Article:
What’s the secret to the perfect cup of coffee? For the past two years I have tried to formulate quality, specifically trying to draw linkages between high quality coffee production and quality of life of coffee farmers in Veracruz, Mexico. It was a seemingly perfect study design: In 2010 the Agroecological Center for Coffee (CAFECOL) introduced a new certification to assess the quality of coffee on a 100-point Q-score. Any coffee that scored at least 84 points could be sold through an online auction directly to specialty coffee roasters. CAFECOL wanted to evaluate their program by comparing three broad groups of farmers: those who produced high quality coffee and successfully sold through the online auction, those who produced high quality coffee but were not successful in selling through the auction, and those who were unable to reach the 84 minimum point score. They posed the following question: What make the ‘successful’ coffee farmers different than the rest?
The hypothesis: Farmers who make high quality coffee have a high(er) quality of life.
For the first three months I developed an interview protocol with the partnering organizations CAFECOL and the Institute of Ecology (INECOL). For the next nine months I interviewed 40 coffee farmers and their families (including 20 living stays) in the high altitude micro-regions of Coatepec, Huatuasco, and Zongolica. Then I spent the next 12 months cleaning up the data, revisiting the literature, and writing up the methodology as part of my MPhil degree at Cambridge.
Now, degree in hand, I have a sinking feeling that I have failed miserably to address the initial question. The thing is, there is no one typology for a ‘successful’ coffee farmer, and no simple measure for quality of life.
I tried everything. I ran statistical tests, controlling for regions, gender, age, income, and education level. To deal with the issue of too many possible explanatory factors (>300), I ran a statistical analysis called Principal Components Analysis (PCA) to compress these into new variables and search for patterns in the data. From the qualitative side, I coded and re-coded pages of interview transcripts and ran text queries in search of salient themes. While these revealed some important insights (and importantly, methodological limitations), questions remain of how to combine multiple analytical methods.
We had assumed that quality for coffee could be simply measured through the Q-Score. The initial sampling design controlled for farmers with different Q-scores to understand differences between groups. However, we had not accounted for the possibility of variation within the Q-scores themselves. It is hard enough to achieve high quality in one instance, harder still to achieve consistently high quality. Nor was this outcome always an active decision. A farmer may have done exactly the same from one year to the next--harvested from the same plants, using the same inputs, and with the same processing techniques, yet due to uncontrollable factors like climate and disease, not achieved the same level of quality. Just as persistent happiness is not a realistic goal, quality coffee seemed to come in cycles. Thus scoring high on quality one year did not guarantee success the following.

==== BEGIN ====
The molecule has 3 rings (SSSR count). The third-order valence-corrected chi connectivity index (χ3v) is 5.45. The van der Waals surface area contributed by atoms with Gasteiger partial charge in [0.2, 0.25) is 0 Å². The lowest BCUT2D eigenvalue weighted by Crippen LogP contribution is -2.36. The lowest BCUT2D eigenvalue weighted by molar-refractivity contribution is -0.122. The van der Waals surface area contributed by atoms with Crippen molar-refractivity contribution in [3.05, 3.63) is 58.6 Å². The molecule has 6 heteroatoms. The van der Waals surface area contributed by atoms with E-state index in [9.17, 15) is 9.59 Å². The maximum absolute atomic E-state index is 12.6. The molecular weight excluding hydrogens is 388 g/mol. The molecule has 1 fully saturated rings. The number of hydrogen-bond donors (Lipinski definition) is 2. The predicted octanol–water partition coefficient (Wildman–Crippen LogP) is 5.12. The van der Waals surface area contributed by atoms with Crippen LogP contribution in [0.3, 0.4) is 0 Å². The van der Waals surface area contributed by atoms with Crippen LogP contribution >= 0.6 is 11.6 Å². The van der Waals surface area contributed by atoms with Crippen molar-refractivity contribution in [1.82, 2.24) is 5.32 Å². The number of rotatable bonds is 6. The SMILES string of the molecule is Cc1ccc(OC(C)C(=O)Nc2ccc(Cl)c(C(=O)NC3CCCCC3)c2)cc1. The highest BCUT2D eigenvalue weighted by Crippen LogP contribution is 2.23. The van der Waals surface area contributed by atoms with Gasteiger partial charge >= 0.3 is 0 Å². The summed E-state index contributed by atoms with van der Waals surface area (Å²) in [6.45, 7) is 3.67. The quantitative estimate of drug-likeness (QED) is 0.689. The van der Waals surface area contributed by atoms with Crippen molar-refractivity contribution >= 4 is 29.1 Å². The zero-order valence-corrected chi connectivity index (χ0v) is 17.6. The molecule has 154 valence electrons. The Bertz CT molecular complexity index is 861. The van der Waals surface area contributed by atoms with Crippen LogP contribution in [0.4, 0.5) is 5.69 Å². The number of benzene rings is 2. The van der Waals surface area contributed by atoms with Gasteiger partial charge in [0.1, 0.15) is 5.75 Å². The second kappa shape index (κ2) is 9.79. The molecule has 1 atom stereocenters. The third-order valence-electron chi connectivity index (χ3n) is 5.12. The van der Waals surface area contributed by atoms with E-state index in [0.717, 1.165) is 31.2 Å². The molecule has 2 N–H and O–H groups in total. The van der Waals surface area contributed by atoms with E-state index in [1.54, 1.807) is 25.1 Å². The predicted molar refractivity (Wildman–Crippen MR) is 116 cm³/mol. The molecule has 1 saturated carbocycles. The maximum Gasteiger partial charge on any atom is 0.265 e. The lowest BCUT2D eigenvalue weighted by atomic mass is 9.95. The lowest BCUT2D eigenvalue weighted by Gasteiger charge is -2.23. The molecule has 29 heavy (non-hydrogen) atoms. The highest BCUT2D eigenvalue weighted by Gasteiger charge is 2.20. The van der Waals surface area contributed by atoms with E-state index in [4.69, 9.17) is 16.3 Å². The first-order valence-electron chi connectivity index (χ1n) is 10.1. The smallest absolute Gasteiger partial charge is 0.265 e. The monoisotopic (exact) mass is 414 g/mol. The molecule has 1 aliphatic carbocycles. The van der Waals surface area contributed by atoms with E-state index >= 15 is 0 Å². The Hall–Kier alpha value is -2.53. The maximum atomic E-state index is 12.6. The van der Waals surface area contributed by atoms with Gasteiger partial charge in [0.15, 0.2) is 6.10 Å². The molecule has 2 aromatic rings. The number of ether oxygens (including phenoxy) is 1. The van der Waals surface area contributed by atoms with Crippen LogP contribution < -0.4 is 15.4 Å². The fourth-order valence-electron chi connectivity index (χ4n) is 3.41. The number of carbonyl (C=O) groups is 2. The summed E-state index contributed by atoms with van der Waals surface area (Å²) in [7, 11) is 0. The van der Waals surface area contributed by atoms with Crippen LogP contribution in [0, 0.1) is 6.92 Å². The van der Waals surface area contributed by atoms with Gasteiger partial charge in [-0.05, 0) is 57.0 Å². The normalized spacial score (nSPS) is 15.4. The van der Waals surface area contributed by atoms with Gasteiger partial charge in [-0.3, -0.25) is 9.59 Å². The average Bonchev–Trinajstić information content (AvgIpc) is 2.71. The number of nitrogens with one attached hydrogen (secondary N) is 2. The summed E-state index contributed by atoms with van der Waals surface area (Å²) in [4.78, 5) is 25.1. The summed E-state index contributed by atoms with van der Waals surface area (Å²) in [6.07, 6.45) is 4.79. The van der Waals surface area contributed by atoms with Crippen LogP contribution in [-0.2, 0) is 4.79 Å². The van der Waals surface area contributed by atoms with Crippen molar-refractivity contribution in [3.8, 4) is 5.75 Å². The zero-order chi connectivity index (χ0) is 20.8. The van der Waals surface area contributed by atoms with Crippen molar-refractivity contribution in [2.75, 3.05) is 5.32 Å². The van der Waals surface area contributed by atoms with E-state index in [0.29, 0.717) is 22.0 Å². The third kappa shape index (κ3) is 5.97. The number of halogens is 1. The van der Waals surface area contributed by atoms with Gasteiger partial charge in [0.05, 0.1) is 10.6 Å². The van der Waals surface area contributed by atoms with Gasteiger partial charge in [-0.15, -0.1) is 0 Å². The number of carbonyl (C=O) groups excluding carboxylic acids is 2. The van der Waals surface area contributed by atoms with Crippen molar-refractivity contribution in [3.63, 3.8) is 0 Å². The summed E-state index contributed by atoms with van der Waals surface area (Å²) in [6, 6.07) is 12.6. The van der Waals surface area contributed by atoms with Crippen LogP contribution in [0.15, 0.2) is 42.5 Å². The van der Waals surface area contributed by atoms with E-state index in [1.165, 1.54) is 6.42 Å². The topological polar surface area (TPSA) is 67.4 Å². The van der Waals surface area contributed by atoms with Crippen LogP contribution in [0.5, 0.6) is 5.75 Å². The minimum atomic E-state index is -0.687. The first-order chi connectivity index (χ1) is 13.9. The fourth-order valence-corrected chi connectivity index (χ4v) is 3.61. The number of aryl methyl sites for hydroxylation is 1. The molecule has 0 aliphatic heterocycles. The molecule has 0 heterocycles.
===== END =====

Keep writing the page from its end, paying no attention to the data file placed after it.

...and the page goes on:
Importantly, how do you relate quality of coffee back to quality of life? That relationship is far more complex than any statistical analysis, for embedded within the notion of ‘quality living’ are the intangible aspects that make life worth living but really cannot be measured: e.g., love, compassion, spirituality, place attachment, and health. Proxies such as income and weekly expenditures can be helpful approximations, but should not be used to assess the holistic notion of human wellbeing.
What is my final assessment? I have no concrete findings, only intuitive “hunches.” Indeed, there was something different about the farmers scored higher on the quality coffee assessment, such as an entrepreneurial spirit, a spiritual connection to their land, and a deep concern for the future generations. On a personal note, living with those farmers taught me to live differently. I learned to relish the simple gifts of life like running water, toilet paper, and a pillow for one’s head. I saw through their eyes the joys of waking up to breathtaking landscapes and feeling the soul-warming comfort of corn tortillas. I listened, feeling helpless, to their hardships, yet inspired by their tenacity to live. Those farmers taught me something very important: quality of living is about being present.
So what is the formula for quality? There is no recipe of success. I may have failed at the initial task, but succeed at a different goal: learning to live and to experience wellbeing. It has not been an easy journey, but that’s what makes it worthwhile. As Confucius once said, “by three methods we may learn wisdom:
First, by reflection, which is noblest; Second, by imitation, which is easiest; And third by experience, which is the bitterest.”
Coffee is a bitter story. The journey has been rocky. In the end, I have learned to savor life sweetness and see through different eyes. Perhaps, that was the goal of this degree—and why it’s called a Masters of Philosophy.
 The Q-score is an internationally recognized quantitative assessment of 100 points derived from a composite of factors like the cup profile, body, and aroma
 Coffee plants tend to have three-year cycles of good and bad years. Plants may be working day and night, but that’s not to mean that they are always productive (like us humans).